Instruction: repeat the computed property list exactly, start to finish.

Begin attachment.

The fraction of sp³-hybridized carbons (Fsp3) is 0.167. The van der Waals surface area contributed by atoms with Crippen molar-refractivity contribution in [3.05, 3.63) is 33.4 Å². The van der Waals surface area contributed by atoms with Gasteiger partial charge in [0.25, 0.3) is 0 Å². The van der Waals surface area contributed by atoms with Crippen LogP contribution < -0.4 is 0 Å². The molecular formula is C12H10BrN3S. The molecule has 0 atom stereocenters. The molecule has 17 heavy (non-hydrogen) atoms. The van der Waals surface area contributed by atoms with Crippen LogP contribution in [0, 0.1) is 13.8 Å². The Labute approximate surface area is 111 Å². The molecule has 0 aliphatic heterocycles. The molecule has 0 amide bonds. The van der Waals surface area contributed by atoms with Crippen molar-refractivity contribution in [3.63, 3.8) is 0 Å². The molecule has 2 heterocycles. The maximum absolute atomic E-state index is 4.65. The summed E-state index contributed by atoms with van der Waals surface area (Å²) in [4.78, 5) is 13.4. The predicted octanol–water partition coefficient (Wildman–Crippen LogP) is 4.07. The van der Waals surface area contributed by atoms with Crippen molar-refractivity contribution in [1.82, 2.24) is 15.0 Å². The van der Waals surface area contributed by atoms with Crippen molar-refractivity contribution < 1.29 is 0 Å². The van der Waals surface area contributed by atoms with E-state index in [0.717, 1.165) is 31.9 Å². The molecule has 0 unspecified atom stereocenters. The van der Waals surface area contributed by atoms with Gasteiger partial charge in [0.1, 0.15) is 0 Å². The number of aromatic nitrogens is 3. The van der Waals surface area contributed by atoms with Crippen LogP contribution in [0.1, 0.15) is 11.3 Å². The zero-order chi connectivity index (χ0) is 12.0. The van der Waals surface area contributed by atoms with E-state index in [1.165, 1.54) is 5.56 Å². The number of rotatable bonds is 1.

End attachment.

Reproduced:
The fraction of sp³-hybridized carbons (Fsp3) is 0.167. The van der Waals surface area contributed by atoms with Crippen molar-refractivity contribution in [3.05, 3.63) is 33.4 Å². The van der Waals surface area contributed by atoms with Gasteiger partial charge in [0.25, 0.3) is 0 Å². The van der Waals surface area contributed by atoms with Crippen LogP contribution < -0.4 is 0 Å². The molecular formula is C12H10BrN3S. The molecule has 0 atom stereocenters. The molecule has 17 heavy (non-hydrogen) atoms. The van der Waals surface area contributed by atoms with Crippen LogP contribution in [0, 0.1) is 13.8 Å². The Labute approximate surface area is 111 Å². The molecule has 0 aliphatic heterocycles. The molecule has 0 amide bonds. The van der Waals surface area contributed by atoms with Crippen molar-refractivity contribution in [3.63, 3.8) is 0 Å². The molecule has 2 heterocycles. The maximum absolute atomic E-state index is 4.65. The summed E-state index contributed by atoms with van der Waals surface area (Å²) in [4.78, 5) is 13.4. The predicted octanol–water partition coefficient (Wildman–Crippen LogP) is 4.07. The van der Waals surface area contributed by atoms with Crippen molar-refractivity contribution in [1.82, 2.24) is 15.0 Å². The van der Waals surface area contributed by atoms with Crippen molar-refractivity contribution < 1.29 is 0 Å². The van der Waals surface area contributed by atoms with E-state index in [0.717, 1.165) is 31.9 Å². The molecule has 0 unspecified atom stereocenters. The van der Waals surface area contributed by atoms with Gasteiger partial charge in [0.1, 0.15) is 0 Å². The number of aromatic nitrogens is 3. The van der Waals surface area contributed by atoms with Crippen LogP contribution in [0.1, 0.15) is 11.3 Å². The zero-order chi connectivity index (χ0) is 12.0. The van der Waals surface area contributed by atoms with E-state index in [1.165, 1.54) is 5.56 Å². The number of rotatable bonds is 1.